Anonymous
Anonymous asked in News & EventsMedia & Journalism · 8 years ago

What is the Cavazos v. Smith case about?

i am doing a report on this case and i have read about it but im not entirely sure what its about can someone help me make sense of it all :) thank you

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  • AJ
    Lv 7
    8 years ago
    Best Answer

    Cavazos v. Smith is about the fact that a reviewing court may set aside a jury's verdict on the ground of insufficient evidence only if no rational trier of fact could have agreed with the jury. A federal court may overturn a state court decision rejecting a suf­ficiency of the evidence challenge only if the state court decision was "objectively unreasonable."

    Defendant Smith was convicted in a California state court of assault on a child resulting in death in a jury trial that featured conflicting expert testimony on the cause of the child's death. The defendant appealed based on insufficiency of the evidence, the California Court of Appeals affirmed, and the California Supreme Court denied review. The defendant petitioned for a writ of habeas corpus in federal court. A federal magistrate judge, although noting that the evidence against the defendant "raises many questions," concluded that the evidence was sufficient to support the conviction and denied the defendant's petition. The United States Court of Appeals for the Ninth Circuit reversed and remanded with instruction to grant the writ, holding that the evidence was not sufficient to permit an expert finding on the cause of death.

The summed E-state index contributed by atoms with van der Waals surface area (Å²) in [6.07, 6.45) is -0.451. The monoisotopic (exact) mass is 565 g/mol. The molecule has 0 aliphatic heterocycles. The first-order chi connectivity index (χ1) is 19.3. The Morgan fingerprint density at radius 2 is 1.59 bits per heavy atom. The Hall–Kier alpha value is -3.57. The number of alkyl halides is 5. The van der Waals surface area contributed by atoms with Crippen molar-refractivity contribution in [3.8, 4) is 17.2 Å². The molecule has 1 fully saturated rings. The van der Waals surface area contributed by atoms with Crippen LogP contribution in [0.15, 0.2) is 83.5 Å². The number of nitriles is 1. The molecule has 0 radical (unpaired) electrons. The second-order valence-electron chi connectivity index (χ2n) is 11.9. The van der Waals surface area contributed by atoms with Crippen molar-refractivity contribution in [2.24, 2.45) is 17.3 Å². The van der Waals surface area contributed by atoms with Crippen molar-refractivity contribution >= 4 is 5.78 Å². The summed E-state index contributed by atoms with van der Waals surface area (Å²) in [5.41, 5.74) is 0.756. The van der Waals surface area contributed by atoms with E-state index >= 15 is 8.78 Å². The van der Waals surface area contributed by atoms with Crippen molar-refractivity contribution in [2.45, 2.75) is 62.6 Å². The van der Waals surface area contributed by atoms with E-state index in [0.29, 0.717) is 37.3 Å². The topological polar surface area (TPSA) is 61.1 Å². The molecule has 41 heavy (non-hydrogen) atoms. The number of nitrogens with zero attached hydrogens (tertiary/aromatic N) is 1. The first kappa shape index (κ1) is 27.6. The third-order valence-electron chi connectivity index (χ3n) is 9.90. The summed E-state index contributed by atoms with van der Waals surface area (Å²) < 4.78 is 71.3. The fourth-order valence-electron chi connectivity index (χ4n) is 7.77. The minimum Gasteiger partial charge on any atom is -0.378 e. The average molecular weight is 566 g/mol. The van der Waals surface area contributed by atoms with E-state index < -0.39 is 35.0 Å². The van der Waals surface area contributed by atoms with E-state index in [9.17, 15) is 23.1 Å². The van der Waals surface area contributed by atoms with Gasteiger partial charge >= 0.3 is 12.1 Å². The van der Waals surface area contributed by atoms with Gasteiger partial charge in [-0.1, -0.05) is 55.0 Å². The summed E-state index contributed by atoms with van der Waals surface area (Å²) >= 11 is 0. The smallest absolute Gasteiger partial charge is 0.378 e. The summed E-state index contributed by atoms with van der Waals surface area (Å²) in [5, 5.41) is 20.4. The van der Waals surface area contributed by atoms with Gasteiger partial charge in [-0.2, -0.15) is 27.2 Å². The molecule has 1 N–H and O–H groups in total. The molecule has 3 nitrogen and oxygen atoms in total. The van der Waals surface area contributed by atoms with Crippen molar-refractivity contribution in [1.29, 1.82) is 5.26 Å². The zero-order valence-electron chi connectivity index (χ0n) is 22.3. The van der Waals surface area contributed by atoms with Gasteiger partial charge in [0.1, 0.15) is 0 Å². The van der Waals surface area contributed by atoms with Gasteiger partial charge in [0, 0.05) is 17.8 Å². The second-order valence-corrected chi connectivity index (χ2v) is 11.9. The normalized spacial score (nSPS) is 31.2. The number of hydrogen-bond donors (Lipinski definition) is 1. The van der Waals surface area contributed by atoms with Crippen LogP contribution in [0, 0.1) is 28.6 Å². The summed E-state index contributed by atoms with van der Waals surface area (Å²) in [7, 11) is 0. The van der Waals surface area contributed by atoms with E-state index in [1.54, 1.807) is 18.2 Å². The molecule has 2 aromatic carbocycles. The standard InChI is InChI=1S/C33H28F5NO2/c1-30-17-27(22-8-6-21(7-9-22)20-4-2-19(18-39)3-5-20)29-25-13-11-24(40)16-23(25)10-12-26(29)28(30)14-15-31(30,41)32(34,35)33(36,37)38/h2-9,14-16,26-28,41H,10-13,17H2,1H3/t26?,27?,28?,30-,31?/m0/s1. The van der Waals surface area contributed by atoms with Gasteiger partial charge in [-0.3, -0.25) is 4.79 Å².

The Supreme Court reversed and remanded in a per curiam decision. The Court held that its precedent, most prominently Jackson v. Virginia, 443 U. S. 307 (1979), makes clear that the jury, not the court, has the responsibility to decide what conclusions should be drawn from the evidence, and that a reviewing court may set aside the jury's verdict on the ground of insufficient evidence only if no rational trier of fact could have agreed with the jury. A federal court may not overturn a state court's conclusion on suf­ficiency of the evidence merely because it disagrees with the decision, but only if the state court decision is "objectively unreasonable." Because the Ninth Circuit's decision failed to apply this standard, the Court reversed.

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